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A $600 million project to install giant tidal turbines in the mouth of the Kaipara Harbour is facing a wave of opposition.

Three appeals against the scheme have been lodged with the Environment Court - including one from the Conservation Department and another from northern Kaipara hapu, Te Uri O Hau.

Locals fear the Crest Energy proposal uses untried technology without knowing the full environmental effects.

The Northland Regional Council last month granted resource consent for a staged development, of 200 22m underwater turbines anchored to the seafloor, generating enough electricity to power 250,000 homes.

The company will also bury two 7km transmission cables from the turbines to Pouto Point on the harbour's North Head.

Crest Energy director Anthony Hopkins acknowledged the technology was experimental but said there was no evidence of anything other than minor environment effects.

"Nobody has an issue with generators," he said. "But for some reason when you put a slow-moving fan under water, people are worried about the technology."

The application attracted more than 240 submissions, almost evenly split between opponents and supporters. Opponents were concerned about effects on fishing, navigation and anchorage and marine life and tidal patterns. Supporters said the project would help New Zealand meet its Kyoto Protocol obligations and reduce fossil fuel use.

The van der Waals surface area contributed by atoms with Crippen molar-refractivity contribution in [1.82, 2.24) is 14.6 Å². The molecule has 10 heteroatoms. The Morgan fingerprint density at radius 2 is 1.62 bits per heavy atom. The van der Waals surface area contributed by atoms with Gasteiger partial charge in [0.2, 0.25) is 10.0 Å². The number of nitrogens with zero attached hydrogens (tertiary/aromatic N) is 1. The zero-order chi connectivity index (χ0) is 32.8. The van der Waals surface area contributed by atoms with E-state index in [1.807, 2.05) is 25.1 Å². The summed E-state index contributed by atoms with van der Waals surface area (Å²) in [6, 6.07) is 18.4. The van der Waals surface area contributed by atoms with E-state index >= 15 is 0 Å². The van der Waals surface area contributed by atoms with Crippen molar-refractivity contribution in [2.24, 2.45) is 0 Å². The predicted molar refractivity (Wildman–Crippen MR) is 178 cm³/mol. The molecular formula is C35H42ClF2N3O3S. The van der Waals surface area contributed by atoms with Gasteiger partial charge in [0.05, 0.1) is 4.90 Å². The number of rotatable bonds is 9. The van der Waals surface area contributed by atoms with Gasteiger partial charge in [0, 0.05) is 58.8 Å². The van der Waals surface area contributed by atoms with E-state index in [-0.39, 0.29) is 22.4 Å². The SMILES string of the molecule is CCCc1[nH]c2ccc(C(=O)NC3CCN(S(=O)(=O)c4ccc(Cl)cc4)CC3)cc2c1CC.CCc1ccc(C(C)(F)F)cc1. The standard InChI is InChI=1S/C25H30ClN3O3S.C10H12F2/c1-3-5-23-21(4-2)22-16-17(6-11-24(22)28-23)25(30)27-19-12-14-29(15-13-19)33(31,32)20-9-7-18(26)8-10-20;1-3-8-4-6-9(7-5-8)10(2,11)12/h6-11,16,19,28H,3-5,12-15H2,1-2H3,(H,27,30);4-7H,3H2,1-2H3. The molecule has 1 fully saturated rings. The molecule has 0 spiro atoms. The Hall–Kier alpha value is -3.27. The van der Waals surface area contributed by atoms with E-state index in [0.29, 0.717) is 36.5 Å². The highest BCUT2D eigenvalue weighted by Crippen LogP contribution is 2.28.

Tidal turbines follow similar principles to wind turbines but because sea water is 830 times denser than air, the same flow generates several hundred times more power in water than in air.

Crest said the project could contribute 3 per cent of New Zealand's electricity supply. It was awarded a $1.85m grant from the Government's Marine Energy Deployment Fund to develop the first stage.

The harbour, one of the world's largest, covers 900sq km with 3000km of shoreline. Eight billion cubic metres of water pass in and out of the harbour each day but so do vast amounts of sand.

Dargaville diver and shipwreck hunter Noel Hilliam said up to a million tonnes of sand entered the harbour annually.

"With any obstruction in this water, that sand is going to drop somewhere and they could end up with a sandbank," said Hilliam. "It will push the tidal flow out to either side."

He also said Crest had underestimated the difficulty of putting divers down in the harbour entrance, with powerful rips and zero visibility.

But Hopkins said this was no different to conditions experienced by the offshore oil and gas industry in other parts of the world.

"I don't think anybody would be glib about what nature can do. But the current there is really good."

Hopkins was confident Crest could address all issues and install the first turbines within 18 months. It still needs the Conservation Minister's approval.